6 Classroom Helps to Getting ESL Students Communicate
ESL students often have a deep- rooted fear to communicate in English
Imagine living in a word of dead silence so one’s allowed to speak or else the tongue gets slashed. Hopeless? Yes and horrible too. Most ESL students may see themselves trapped in this world.
I was once a student of French and I’m just glad that was over. Getting buried in the rubbles day after day and class after class was one great ordeal I don’t want to look back to. Oral examinations were hell. I wanted to shout HELP!
Language acquisition brings with it enormous struggles from memorizing vocabulary to getting a message across.
When I became a language teacher, I get a little frustrated to have so many things to teach yet not knowing how.
Not trying my best to reach out to my students is a disservice to them more so a failure on my part.
Learning how to communicate in English doesn’t have to be bloody. No Jason and Freddy Krueger. I promise!
Here are a 6 easy classroom helps to make ESL students communicate better:
1. Teach basic greetings
To someone who’s learning a language for the first time, getting familiar with basic greetings means a lot. This is actually the first step toward starting out a conversation. Being able to say “good morning”, “how do you do?” give an extra shot of confidence to students.
2. Provide group activities
A group work makes ESL students interact in the language. I hear people say they are not comfortable completing tasks in groups. In learning a new language, though, working with someone makes the process productive and less tedious. Simple dialogues and vocabulary exercises will do. Some students may feel at ease learning with a mate other than the teacher. Be sure to limit the number of persons in a group. Too many members may leave behind other students. This defeats the purpose of group activities.
3. Use visuals and concrete examples
“A picture paints a thousand words”, the famous adage says.
Pictures, props, charts and gestures to name a few reinforce language building. A student, for instance, could better remember the word “pleasant” when he sees a picture of a woman smelling flowers. Bringing fresh flowers in class may also do. As teachers, we need to know that the whole learning process is only completed when students’ senses have been explored to the maximum potential.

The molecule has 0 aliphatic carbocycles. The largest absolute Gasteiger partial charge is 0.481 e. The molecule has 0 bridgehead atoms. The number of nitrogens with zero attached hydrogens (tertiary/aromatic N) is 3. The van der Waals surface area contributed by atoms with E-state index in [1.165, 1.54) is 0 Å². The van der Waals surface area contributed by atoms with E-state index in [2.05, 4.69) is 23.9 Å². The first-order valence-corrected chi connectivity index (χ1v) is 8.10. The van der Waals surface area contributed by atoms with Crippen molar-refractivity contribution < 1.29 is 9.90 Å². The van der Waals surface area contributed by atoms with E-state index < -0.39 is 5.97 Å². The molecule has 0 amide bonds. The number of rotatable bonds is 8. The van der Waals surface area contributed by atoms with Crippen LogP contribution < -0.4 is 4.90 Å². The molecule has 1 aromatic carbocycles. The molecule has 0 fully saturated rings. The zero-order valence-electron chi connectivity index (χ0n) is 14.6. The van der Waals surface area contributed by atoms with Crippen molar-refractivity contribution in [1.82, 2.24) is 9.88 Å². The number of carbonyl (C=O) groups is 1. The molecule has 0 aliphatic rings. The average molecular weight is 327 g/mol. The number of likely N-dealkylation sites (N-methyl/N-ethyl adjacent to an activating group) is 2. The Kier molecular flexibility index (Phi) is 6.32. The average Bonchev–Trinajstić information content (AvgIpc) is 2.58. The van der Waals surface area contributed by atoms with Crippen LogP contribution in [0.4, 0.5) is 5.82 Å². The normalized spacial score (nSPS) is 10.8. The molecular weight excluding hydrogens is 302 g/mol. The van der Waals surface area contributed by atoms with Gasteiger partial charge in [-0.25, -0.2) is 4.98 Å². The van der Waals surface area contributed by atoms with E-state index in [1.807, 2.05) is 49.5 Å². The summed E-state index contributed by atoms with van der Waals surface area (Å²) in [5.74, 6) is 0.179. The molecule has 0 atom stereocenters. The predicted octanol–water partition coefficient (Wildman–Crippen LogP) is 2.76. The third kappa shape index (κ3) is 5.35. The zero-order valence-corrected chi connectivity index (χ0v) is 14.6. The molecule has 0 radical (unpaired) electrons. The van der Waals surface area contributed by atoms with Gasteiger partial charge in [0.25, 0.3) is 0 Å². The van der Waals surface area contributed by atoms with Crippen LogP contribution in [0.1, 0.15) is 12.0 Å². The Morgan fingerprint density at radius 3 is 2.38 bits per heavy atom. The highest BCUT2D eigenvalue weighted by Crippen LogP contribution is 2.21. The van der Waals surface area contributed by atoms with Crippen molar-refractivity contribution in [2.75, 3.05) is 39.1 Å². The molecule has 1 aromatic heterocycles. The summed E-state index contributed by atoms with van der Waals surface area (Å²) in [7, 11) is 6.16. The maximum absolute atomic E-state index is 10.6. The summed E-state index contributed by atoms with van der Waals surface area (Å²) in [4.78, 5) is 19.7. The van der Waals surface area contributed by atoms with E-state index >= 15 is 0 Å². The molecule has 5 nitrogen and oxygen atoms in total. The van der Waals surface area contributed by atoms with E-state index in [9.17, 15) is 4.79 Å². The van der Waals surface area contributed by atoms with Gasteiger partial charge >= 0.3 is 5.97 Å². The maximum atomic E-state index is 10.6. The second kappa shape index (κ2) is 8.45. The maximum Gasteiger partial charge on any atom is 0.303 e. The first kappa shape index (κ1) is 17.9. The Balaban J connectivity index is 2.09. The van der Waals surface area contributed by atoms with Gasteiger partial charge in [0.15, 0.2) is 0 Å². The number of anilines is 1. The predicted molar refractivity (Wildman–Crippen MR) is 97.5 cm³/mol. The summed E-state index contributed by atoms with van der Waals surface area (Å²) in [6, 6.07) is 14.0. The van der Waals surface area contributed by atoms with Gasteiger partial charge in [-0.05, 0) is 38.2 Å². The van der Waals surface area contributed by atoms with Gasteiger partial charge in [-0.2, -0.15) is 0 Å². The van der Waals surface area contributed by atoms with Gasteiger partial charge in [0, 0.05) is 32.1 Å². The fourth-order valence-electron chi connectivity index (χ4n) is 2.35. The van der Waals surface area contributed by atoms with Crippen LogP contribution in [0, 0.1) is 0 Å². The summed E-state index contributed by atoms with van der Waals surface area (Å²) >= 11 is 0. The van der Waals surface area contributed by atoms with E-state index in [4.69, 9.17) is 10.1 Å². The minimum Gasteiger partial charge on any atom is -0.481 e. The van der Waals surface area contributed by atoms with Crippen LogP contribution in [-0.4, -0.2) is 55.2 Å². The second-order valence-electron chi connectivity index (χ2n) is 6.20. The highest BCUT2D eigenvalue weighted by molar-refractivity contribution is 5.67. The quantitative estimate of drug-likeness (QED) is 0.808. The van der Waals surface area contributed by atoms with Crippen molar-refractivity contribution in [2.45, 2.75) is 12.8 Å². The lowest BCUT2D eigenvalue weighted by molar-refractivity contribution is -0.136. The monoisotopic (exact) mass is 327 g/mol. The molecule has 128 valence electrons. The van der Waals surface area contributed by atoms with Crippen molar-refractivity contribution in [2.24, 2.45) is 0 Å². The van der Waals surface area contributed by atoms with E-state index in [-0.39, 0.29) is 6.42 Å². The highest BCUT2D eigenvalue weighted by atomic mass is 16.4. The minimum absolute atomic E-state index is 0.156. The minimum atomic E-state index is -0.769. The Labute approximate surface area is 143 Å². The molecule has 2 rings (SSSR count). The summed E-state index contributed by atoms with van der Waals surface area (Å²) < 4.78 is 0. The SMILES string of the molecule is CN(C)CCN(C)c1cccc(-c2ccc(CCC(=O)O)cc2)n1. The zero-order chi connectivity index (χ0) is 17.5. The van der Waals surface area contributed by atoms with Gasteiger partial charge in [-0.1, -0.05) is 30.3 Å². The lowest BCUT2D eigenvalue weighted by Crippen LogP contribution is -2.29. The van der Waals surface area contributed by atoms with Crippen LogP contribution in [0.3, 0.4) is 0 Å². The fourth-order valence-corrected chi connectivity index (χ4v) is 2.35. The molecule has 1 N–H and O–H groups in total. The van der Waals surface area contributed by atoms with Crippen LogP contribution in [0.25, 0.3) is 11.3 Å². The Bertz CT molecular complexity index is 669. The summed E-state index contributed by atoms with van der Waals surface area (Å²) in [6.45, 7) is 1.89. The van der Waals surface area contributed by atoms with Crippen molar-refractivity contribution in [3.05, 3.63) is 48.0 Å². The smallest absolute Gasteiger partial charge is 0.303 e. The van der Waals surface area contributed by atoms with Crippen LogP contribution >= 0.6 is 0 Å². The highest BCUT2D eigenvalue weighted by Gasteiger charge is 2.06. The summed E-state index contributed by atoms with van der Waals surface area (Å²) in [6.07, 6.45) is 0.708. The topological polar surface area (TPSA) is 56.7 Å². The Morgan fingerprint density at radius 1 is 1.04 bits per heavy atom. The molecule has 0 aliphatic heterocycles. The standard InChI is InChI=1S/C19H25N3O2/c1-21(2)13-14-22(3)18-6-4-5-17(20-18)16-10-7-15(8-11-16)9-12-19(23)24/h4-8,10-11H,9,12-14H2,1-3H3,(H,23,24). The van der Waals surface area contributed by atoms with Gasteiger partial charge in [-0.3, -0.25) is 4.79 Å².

4. Highlight keywords
One way to make ESL students feel at ease is to highlight key terms in a sentence. Put emphasis on nouns, verbs and adjectives. By doing this, ideas become crystal clear.
The simple sentence She was taking care of her brother could be chopped to highlight only the words “She”, “care”, and “brother”. Through these three keywords, an ESL student can paint a picture of the situation. This technique is especially helpful to students who learn effectively through visualization. Don’t forget to speak a little slow and enunciate words properly.
5. Communicate consistently
Establish a habit of doing English exercises both inside the classroom and outside. For parents who can speak English, you may advise them to do reinforcements with their young ESL students at home.
Set a specific schedule for each activity. After some time, you will be surprised at how your students act naturally in class because they already know what to do next.
Always find opportunities to speak with your students without necessarily correcting grammar flaws. Set the mood for a smooth and relaxed sharing.
6. Give personalized teaching and feedback
Personalizing feedback encourages the student to work hard.
Students have unique needs even if they belong to one proficiency level. The teacher must be mindful of the biases and cultural backgrounds students have.
A tailor-fit lesson plan makes ESL students feel the teacher’s utmost dedication. It’s amazing how a student could personally track learning progress by simply checking out the learning milestones set by the teacher.
Our students become so part of us that their success becomes ours too. Making them effective English speakers would definitely not gonna hurt. Don’t you think?